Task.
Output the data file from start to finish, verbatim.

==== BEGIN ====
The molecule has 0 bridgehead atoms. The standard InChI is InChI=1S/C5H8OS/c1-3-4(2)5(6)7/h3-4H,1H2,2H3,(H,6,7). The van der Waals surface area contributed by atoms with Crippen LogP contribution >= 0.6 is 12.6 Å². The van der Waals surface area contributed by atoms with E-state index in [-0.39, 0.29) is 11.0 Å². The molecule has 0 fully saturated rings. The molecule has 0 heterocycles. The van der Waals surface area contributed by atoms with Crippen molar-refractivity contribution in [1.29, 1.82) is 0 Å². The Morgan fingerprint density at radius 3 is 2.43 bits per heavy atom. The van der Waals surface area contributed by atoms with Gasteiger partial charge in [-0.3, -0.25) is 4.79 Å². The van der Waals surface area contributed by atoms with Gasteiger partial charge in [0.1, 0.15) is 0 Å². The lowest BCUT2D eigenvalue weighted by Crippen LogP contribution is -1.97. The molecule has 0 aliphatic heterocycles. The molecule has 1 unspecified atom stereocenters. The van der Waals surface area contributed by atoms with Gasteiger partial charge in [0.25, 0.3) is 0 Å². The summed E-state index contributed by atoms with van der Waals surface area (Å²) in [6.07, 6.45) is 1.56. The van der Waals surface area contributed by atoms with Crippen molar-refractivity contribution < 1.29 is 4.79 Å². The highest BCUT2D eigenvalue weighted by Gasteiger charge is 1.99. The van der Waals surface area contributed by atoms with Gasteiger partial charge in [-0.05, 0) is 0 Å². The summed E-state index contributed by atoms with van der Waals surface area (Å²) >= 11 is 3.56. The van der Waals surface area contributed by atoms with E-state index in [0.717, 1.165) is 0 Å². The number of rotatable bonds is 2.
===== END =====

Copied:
The molecule has 0 bridgehead atoms. The standard InChI is InChI=1S/C5H8OS/c1-3-4(2)5(6)7/h3-4H,1H2,2H3,(H,6,7). The van der Waals surface area contributed by atoms with Crippen LogP contribution >= 0.6 is 12.6 Å². The van der Waals surface area contributed by atoms with E-state index in [-0.39, 0.29) is 11.0 Å². The molecule has 0 fully saturated rings. The molecule has 0 heterocycles. The van der Waals surface area contributed by atoms with Crippen molar-refractivity contribution in [1.29, 1.82) is 0 Å². The Morgan fingerprint density at radius 3 is 2.43 bits per heavy atom. The van der Waals surface area contributed by atoms with Gasteiger partial charge in [-0.3, -0.25) is 4.79 Å². The van der Waals surface area contributed by atoms with Gasteiger partial charge in [0.1, 0.15) is 0 Å². The lowest BCUT2D eigenvalue weighted by Crippen LogP contribution is -1.97. The molecule has 0 aliphatic heterocycles. The molecule has 1 unspecified atom stereocenters. The van der Waals surface area contributed by atoms with Gasteiger partial charge in [0.25, 0.3) is 0 Å². The summed E-state index contributed by atoms with van der Waals surface area (Å²) in [6.07, 6.45) is 1.56. The van der Waals surface area contributed by atoms with Crippen molar-refractivity contribution < 1.29 is 4.79 Å². The highest BCUT2D eigenvalue weighted by Gasteiger charge is 1.99. The van der Waals surface area contributed by atoms with Gasteiger partial charge in [-0.05, 0) is 0 Å². The summed E-state index contributed by atoms with van der Waals surface area (Å²) >= 11 is 3.56. The van der Waals surface area contributed by atoms with E-state index in [0.717, 1.165) is 0 Å². The number of rotatable bonds is 2.